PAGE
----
Kubernetes a black hole of unpredictable spend, according to new report
Companies rely on estimates that are often wrong, says CNCF
A report on Kubernetes expenditure from the Cloud Native Computing Foundation (CNCF), in association with the FinOps Foundation, shows that costs are rising and companies struggle to predict them accurately.
The new report is based on a survey of the CNCF and FinOps Foundation communities and although it had only 195 respondents, there was a "strong enterprise representation".
Spending on Kubernetes was up, according to the survey, with 67 per cent reporting an increase of 20 per cent or more over the last 12 months, and 10 per cent spending more than $1m per month on their deployments.
Kubernetes, as Reg readers know, is a means of orchestrating containerised applications, so its actual cost is mainly that of the resources it consumes: over 80 per cent compute (such as VMs on AWS, GCP or Azure) and a bit on memory, storage, networking and so on.
The cost of such things as training IT staff and maintaining complex deployments was sadly not a focus of the report. Rather, its key point was that many organisations have only a loose grip on what they are spending.
"The vast majority of respondents… either do not monitor Kubernetes spending at all (24 per cent), or they rely on monthly estimates (44 per cent)," the report said.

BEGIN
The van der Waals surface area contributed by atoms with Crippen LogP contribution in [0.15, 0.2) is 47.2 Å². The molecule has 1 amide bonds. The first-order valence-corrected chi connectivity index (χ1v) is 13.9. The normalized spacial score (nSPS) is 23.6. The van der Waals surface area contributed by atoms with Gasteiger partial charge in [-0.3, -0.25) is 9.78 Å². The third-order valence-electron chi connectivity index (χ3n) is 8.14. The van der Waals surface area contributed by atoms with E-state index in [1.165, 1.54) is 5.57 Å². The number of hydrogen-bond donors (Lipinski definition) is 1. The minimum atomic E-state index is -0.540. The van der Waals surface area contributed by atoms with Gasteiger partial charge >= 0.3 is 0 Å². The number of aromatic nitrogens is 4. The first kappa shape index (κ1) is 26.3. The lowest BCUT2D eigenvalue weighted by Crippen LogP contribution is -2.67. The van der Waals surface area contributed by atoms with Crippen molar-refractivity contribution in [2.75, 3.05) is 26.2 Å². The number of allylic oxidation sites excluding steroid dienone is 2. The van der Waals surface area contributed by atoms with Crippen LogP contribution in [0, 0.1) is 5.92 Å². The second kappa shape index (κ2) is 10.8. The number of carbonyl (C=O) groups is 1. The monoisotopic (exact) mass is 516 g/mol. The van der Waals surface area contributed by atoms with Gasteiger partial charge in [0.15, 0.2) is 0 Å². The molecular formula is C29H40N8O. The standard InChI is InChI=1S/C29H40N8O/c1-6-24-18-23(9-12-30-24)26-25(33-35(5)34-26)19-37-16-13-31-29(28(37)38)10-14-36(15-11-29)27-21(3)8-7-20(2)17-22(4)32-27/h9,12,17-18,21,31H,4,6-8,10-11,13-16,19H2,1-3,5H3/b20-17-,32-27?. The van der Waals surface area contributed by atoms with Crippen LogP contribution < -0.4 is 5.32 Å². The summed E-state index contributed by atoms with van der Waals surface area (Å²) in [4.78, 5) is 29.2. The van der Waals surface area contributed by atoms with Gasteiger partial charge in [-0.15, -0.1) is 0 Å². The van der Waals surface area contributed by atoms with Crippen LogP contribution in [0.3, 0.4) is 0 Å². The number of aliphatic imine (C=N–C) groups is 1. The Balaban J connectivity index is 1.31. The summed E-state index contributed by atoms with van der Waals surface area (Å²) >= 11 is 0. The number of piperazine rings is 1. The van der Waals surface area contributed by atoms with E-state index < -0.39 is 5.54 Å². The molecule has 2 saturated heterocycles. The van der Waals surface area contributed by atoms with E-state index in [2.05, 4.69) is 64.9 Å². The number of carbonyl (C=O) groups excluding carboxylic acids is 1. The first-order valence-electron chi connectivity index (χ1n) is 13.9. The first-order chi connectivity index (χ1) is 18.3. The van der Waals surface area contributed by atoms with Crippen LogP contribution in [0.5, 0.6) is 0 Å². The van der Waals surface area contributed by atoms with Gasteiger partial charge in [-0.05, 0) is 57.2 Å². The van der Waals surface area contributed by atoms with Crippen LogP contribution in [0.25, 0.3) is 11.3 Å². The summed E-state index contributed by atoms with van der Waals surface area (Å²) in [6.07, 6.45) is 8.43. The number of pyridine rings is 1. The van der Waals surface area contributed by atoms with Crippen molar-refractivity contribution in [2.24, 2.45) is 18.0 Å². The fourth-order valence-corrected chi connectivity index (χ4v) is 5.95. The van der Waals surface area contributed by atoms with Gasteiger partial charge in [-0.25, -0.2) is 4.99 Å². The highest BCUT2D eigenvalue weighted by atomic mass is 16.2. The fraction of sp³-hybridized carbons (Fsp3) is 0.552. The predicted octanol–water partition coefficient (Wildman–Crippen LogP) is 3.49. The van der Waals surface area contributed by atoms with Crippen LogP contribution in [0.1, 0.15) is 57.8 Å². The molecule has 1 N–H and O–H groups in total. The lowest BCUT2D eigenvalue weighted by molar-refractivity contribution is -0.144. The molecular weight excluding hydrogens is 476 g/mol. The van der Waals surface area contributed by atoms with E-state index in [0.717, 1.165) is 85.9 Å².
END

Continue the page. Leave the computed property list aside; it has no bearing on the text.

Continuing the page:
Of those which do use tools, the favourites specified were largely the cloud provider's tools such as AWS Cost Explorer, Azure Cost Management, and GCP Cost Management, though there was a significant showing for the open source KubeCost with 12 per cent adoption. The humble spreadsheet came in at 5 per cent.
Accurate prediction of Kubernetes costs is a challenge
Less than 25 per cent of those surveyed said they could accurately predict how much they’d spend on Kubernetes to within 5 per cent of actual cost. However, the figure climbed to circa 60 per cent when they were asked if they could predict spend to within 10 per cent of the real cost.
Over 20 per cent apparently stated "we do not predict our cloud bill" though that was not correlated to size of organisation so may represent mainly small deployments.
There is evidence though that the exact size of the monthly Kubernetes bill comes as a bit of a surprise to many companies, which is far from ideal given the high and increasing cost of the technology.
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According to FinOps Foundation, the solution is to do a better job of tracking expenditure. Suggestions include combining real-time Kubernetes cluster costs with additional costs such as database instances and cloud storage use, drilling down to the nodes, pods and persistent volumes and carefully tagging and allocating each resource, and to automate cost reports to track trends.
Controlling and reducing Kubernetes costs is not inherently different from managing other kinds of IT costs, but the abstraction it offers perhaps makes it easier to miss the detail of the resources consumed. There is also the challenge of scaling appropriately to the demand, with over-provisioning all too easy.
"Worship at the altar of 'turn that shit off'. You're charged for what you forget to turn off," cloud cost consultant Corey Quinn told us last year. The fact that it is Kubernetes should be no exception. ®